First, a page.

lack of any mention of the London properties by Mrs Isa, prior to her filings for the tax year
2018, caught the eye of the sleuths engaged for this purpose. In normal circumstances, a
notice under the tax law could have been issued to Mrs Isa asking her to explain her
acquisition of property in London. In normal circumstances, the explanation based on the
bank transfers and the claim of agricultural income commensurate to the agricultural land
owned would have been accepted and the matter closed۔ In this case, no notice at all was issued to Mrs Isa by the relevant tax officer. The president of
Pakistan, on advice of the prime minister, proceeded with the filing of a presidential reference
before the Supreme Judicial Council for the removal of Justice Isa as judge of the Supreme
Court of Pakistan. This act of the president was unanimously declared mala fide by ten judges
of the Honourable Supreme Court on June 19, 2020. The presidential reference was quashed
and the shoddy legal work that had led to it was deprecated. Seven of the ten judges,
however, replaced the presidential reference with a judicial direction to the FBR to conduct
an ad-hoc inquiry into Mrs Isa’s acquisition of foreign properties and to place a report before
the Supreme Judicial Council for further action, if necessary.
This direction, in effect, granted a rebirth to the botched presidential reference. The coterie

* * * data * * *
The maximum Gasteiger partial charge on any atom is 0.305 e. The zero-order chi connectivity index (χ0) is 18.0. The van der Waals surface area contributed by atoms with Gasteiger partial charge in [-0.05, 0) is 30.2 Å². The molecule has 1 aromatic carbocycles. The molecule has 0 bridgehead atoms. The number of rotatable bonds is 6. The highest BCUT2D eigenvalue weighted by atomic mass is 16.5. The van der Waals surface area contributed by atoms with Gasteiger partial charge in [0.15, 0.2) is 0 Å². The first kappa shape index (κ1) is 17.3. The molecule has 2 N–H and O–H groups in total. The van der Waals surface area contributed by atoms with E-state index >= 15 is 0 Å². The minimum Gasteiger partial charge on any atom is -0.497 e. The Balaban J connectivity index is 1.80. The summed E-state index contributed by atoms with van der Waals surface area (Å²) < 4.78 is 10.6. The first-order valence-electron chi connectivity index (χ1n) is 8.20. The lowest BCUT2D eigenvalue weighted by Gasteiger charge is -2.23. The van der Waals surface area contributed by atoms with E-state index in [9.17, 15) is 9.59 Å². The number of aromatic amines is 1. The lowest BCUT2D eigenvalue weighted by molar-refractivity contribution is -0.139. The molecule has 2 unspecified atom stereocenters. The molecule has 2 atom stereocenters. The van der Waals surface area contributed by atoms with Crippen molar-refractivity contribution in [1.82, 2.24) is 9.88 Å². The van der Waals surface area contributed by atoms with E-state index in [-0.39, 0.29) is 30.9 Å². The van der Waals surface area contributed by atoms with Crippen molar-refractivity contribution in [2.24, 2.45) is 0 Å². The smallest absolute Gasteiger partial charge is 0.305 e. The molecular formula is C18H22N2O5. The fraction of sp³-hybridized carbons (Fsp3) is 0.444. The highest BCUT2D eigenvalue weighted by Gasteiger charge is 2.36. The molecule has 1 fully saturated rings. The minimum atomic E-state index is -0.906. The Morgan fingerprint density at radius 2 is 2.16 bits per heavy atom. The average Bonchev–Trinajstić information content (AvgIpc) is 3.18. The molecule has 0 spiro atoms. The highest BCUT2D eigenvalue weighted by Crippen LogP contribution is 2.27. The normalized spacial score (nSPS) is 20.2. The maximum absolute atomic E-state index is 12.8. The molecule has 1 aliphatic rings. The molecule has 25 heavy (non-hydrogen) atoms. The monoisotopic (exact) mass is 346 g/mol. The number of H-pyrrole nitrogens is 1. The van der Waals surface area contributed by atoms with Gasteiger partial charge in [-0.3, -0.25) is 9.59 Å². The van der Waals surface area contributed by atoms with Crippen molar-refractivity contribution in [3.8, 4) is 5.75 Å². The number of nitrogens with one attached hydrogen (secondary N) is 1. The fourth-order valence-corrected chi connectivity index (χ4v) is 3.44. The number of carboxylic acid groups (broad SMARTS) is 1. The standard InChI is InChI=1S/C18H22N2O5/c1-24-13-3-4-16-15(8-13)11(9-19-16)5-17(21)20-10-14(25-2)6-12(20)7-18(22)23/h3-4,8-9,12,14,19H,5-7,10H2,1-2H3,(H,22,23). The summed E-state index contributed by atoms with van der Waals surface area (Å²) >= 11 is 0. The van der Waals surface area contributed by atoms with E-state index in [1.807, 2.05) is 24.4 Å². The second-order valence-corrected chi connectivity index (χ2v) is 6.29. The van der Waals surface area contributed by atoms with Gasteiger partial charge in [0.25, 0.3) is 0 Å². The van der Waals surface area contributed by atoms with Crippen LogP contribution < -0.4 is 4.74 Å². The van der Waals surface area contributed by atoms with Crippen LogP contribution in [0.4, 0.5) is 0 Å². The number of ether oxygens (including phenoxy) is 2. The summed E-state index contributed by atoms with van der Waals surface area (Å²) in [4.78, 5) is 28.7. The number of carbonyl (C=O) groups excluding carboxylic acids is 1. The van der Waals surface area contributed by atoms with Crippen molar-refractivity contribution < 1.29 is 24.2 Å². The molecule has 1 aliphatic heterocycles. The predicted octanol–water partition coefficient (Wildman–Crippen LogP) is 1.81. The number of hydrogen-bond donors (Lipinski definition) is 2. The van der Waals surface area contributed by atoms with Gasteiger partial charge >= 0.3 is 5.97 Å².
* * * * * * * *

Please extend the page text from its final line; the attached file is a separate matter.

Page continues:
responsible for the first round of malice against Justice Isa and his family got to work again
in producing the FBR Report. Non-compliant officers within the FBR were removed. It was
this direction that was challenged in review and has now been set aside. Consequently, the
FBR Report that was directed to be compiled by the order of the seven judges stands
Has the majority order in review of April 26 created immunity for Mrs Isa, and by extension
Justice Isa, against the due process of the law? Have the powers of the Supreme Judicial
Council been curtailed? Clearly not. Only the ad-hoc inquiry against Mrs Isa, outside the
processes prescribed by tax law, and the consequences of this inquiry, have been quashed. A
probe by the tax officer duly authorized under the terms of the Income Tax Ordinance, 2001
is still possible. The concerned officer can issue a notice and receive a reply. As regards the
Supreme Judicial Council, all that the majority order of April 26 has said is that the quashed
FBR Report, having lost its legal existence, may not form the basis of any proceeding.
The fact that a dissent was recorded on April 26 by four honourable judges whose legal
acumen and concern for the dignity of the judicial branch is beyond dispute must remind
society at large of what resides at the heart of the judicial process. The act of interpreting the
law, in particular the constitution, can yield disparate outcomes, each equally sincere, as text
and perceived purpose are moulded by judicial minds into coherent outcomes. These
outcomes remain human achievements built on a lifetime of reflection from different vantage
The writer is an advocate of the Supreme Court of Pakistan.
Email: [email protected] com
Twitter: @salmanAraja

Who is online

Users browsing this forum: No registered users and 1 guest